Lauren Daley: How did it feel to hit the $1 million mark?

Matt Amodio: It felt great! I’ve been proud of every single win along the way, but to hit this milestone has been incredibly rewarding. It’s an exclusive club that I still don’t feel like I belong in.

Your Twitter bio says “Current status: Dream, Living the.”

I’ve always wanted to be on the show. I’ve watched it with my family since before I can remember, and I’ve idolized the best players of the game. I knew Ken Jennings’ stats the way I knew Babe Ruth’s stats. To be on the show was always a dream of mine.

Tell me a bit about yourself, and time in New England. 

I grew up near Cleveland, I came to New Haven for school. I moved to Connecticut in 2017, which feels like just yesterday. One of the things I love about New England is how city life and nature are so close together. I love living in a city, and enjoying the culture — but I also love getting to the woods. Here, you can do both without having to travel far.

I have visited Boston a couple of times now; it’s such a great city. I'm a big baseball fan, and I've really liked the several games I've seen at Fenway  — even if I'm rooting for the away team. Sorry.

For strategy, your play reminds me of Holzhauer — going for big money questions, risking it all on Daily Doubles. Did you study tapes of him before going on the show? How did you prep?

I took a lot of inspiration from James. As a guy who thinks statistically myself, I related to his approach a lot. I think more than studying him, I studied the same sorts of statistical/probability based strategies as him, and see a lot of the same reasoning.

What’s a typical day like? How many games do you shoot per day?

Each tape day has five episodes in it. It's a long day. We arrive at 7 a.m. and it has been as late as 8 p.m. that I've gotten out. The endurance required to play a whole day is an underrated part of the difficulty.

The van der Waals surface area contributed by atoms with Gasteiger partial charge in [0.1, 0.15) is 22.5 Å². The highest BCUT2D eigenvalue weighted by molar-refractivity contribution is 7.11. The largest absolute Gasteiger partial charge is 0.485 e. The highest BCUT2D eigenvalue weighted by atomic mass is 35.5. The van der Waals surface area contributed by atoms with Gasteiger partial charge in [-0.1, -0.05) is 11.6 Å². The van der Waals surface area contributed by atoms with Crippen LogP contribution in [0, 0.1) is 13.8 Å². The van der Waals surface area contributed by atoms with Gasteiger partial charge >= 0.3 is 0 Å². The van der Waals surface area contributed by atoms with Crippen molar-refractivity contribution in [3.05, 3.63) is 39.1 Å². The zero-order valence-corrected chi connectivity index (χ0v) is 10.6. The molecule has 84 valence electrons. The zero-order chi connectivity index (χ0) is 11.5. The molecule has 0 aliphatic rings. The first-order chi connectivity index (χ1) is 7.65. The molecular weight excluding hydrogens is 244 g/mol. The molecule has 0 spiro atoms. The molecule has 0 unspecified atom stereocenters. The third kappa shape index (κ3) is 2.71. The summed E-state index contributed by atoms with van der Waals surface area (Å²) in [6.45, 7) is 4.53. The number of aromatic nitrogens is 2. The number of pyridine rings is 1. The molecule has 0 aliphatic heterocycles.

Your streak has run through quite a few hosts. Has it been hard to ignore the host drama and focus on the game? 

It’s been surprisingly easy to just focus on the game. When you’re on the stage, there’s so much to think about that you really just have to focus on the clues one at a time. And the mechanics of the game stay the same, so there’s a lot of constants.

What's your overall experience been like?

This has been a delightful experience from top to bottom. I love the challenge of the game, the tremendous compliments I have received, and most of all, the people I’ve met.

Do you think you can beat Ken Jennings’ record?

I don’t take any single game for granted; you can’t worry about the game two days from now. You can only focus on the task at hand.

Timing-wise, if you get there, he might be at the podium. Will it feel weird going for Ken's record while he’s hosting?

It would feel extra special. I want to impress him; he is my idol. Having the chance to do it in person would be my dream.

This interview has been edited for clarity.

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Lauren Daley Twitter Culture Writer
Lauren Daley is a freelance culture writer for The ARTery.